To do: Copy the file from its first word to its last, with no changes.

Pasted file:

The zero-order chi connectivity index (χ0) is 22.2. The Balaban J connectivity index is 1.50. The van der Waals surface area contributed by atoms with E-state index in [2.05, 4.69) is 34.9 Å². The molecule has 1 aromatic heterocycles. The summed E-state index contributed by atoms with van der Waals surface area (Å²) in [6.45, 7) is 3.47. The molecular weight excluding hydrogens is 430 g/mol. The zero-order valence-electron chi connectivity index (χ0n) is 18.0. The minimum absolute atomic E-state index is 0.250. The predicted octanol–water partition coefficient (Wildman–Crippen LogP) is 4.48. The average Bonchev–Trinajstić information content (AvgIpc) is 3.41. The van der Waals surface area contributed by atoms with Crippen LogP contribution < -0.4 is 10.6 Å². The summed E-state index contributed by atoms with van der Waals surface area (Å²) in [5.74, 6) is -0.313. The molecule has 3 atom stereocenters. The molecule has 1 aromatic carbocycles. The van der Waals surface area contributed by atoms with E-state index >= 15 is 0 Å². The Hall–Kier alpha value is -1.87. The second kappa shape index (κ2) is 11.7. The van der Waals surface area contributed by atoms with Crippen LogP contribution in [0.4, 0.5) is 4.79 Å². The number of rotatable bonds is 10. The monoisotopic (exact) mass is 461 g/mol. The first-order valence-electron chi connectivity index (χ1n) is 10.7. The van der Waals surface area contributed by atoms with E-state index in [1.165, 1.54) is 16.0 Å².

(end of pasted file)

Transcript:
The zero-order chi connectivity index (χ0) is 22.2. The Balaban J connectivity index is 1.50. The van der Waals surface area contributed by atoms with E-state index in [2.05, 4.69) is 34.9 Å². The molecule has 1 aromatic heterocycles. The summed E-state index contributed by atoms with van der Waals surface area (Å²) in [6.45, 7) is 3.47. The molecular weight excluding hydrogens is 430 g/mol. The zero-order valence-electron chi connectivity index (χ0n) is 18.0. The minimum absolute atomic E-state index is 0.250. The predicted octanol–water partition coefficient (Wildman–Crippen LogP) is 4.48. The average Bonchev–Trinajstić information content (AvgIpc) is 3.41. The van der Waals surface area contributed by atoms with Crippen LogP contribution < -0.4 is 10.6 Å². The summed E-state index contributed by atoms with van der Waals surface area (Å²) in [5.74, 6) is -0.313. The molecule has 3 atom stereocenters. The molecule has 1 aromatic carbocycles. The van der Waals surface area contributed by atoms with E-state index >= 15 is 0 Å². The Hall–Kier alpha value is -1.87. The second kappa shape index (κ2) is 11.7. The van der Waals surface area contributed by atoms with Crippen LogP contribution in [0.4, 0.5) is 4.79 Å². The number of rotatable bonds is 10. The monoisotopic (exact) mass is 461 g/mol. The first-order valence-electron chi connectivity index (χ1n) is 10.7. The van der Waals surface area contributed by atoms with E-state index in [1.165, 1.54) is 16.0 Å².